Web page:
Profile: Seeking championshipsPublished 4:04pm Tuesday, March 12, 2013
By GRAHAM CARR/Special to the Reporter
Last season, Danny Young did something no men’s college basketball coach has ever done at Auburn or Alabama. Young guided the University of Montevallo Falcons to the national championship game.
The Falcons fell just short of winning a ring, falling 72-65 to Western Washington University in the Division II Championship.
“We could never really get it going,” Young said. “I don’t know if we were tired or what.”
Despite the loss, the Falcons tied the school record for most wins in a season with 29. Young said the Falcons were aided by the return of senior point guard Antoine Davis late in the season from a broken leg. The Falcons won 14 of their last 16 games, winning the Peach Belt Conference Western Division title and the Peach Belt Conference Tournament along the way.
Hired in 2003, Young passed former Falcons coach Bill Elder as the winningest coach in Montevallo history midway through last season. Before the start of the 2012 season, Young had compiled a 206-87 record at Montevallo and had led seven of his nine Falcons teams to the NCAA tournament — three of which advanced to at least the Elite Eight.
Senior forward Marvin Fitzgerald believes Young is not only a great coach, but a man of great character.
“One thing, I can say about coach Young is he is a fair man,” Fitzgerald said. “Most coaches just tell you something, and then it will be a whole different thing when you get there. He is an honest man and a man of his words.”
Growing up, the Arizona native was a star basketball player getting noticed by one of the top high school all−star games.
“I got nominated to be in the McDonald’s All−American game — didn’t play in it,” Young said.
His high school success catapulted him into a college career at Grand Canyon University in Phoenix under Coach Paul Westphal. Westphal became known later for leading the Phoenix Suns to the 1993 NBA Finals, before losing to Michael Jordan and the Chicago Bulls.
After receiving his degree in physical education in 1990, Young played professionally for two years.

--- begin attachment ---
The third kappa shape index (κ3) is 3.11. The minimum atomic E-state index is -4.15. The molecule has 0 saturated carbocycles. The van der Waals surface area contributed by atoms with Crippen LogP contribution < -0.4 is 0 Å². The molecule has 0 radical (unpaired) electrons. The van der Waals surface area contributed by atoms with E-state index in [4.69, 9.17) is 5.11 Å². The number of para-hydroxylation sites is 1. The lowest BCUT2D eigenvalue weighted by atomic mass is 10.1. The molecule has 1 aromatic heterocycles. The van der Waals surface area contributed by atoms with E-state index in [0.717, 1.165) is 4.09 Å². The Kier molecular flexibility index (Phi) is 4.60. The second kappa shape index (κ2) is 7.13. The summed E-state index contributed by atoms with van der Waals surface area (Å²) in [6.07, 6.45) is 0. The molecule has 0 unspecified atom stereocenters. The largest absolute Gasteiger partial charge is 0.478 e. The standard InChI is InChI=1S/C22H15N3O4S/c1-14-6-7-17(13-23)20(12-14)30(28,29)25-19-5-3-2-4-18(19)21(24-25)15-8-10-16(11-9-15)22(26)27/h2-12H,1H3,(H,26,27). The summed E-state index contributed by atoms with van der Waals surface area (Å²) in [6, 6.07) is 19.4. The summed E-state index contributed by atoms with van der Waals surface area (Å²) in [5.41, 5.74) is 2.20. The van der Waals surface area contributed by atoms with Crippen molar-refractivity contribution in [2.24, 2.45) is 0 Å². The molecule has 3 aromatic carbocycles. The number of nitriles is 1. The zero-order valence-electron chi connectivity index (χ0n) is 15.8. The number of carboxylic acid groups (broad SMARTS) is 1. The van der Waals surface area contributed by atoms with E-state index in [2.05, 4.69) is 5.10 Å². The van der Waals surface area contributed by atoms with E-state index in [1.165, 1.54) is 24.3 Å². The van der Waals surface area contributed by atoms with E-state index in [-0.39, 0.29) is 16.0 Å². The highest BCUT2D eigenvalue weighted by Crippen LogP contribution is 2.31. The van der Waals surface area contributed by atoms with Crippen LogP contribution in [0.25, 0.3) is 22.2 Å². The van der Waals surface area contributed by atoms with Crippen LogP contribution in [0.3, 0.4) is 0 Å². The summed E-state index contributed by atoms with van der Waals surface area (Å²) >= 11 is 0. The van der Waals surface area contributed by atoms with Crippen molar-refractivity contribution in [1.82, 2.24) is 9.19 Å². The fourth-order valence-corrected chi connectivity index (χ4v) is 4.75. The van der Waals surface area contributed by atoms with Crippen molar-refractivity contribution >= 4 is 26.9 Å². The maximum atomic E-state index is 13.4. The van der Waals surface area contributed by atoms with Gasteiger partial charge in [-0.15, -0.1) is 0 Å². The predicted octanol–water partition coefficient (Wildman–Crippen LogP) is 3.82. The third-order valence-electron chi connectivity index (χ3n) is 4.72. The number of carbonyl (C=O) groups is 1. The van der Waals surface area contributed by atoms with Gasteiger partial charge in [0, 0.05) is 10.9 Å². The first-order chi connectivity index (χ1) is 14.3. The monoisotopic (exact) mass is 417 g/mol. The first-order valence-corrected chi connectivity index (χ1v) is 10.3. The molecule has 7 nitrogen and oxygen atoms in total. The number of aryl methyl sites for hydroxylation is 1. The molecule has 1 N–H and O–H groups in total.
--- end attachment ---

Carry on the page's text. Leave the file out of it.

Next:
Young then returned to his alma mater, Grand Canyon, for his first assistant coaching job. He had assistant coaching stints at Wheeling Jesuit University in West Virginia and the University of Nebraska−Omaha, before ending up at Salem International University in West Virginia.
It was as an assistant at SIU when Young worked under the person who shaped him into the coach he is today.
“I learned a lot from Mike Carey,” Young said. “He was the head coach at Salem when I was there. He was an outstanding coach.”
After Carey took the job as head women’s basketball coach at West Virginia University, Young was promoted to his first head coaching job. In his two seasons in command at SIU, he posted a 51-11 record, while also winning the West Virginia Intercollegiate Athletic Conference Championship his final season.
In Young’s first season at Montevallo, he led the Falcons to their biggest turnaround in school history by winning 23 games, which was 19 more wins than the Falcons had the previous season. Young has sustained that success by winning an average of almost 23 games a year and keeping a winning percentage of more than 70 percent.
The disappointment of falling just short of a championship last season still hurts deeply in the hearts of the Falcons, but they are using it as motivation for the current season.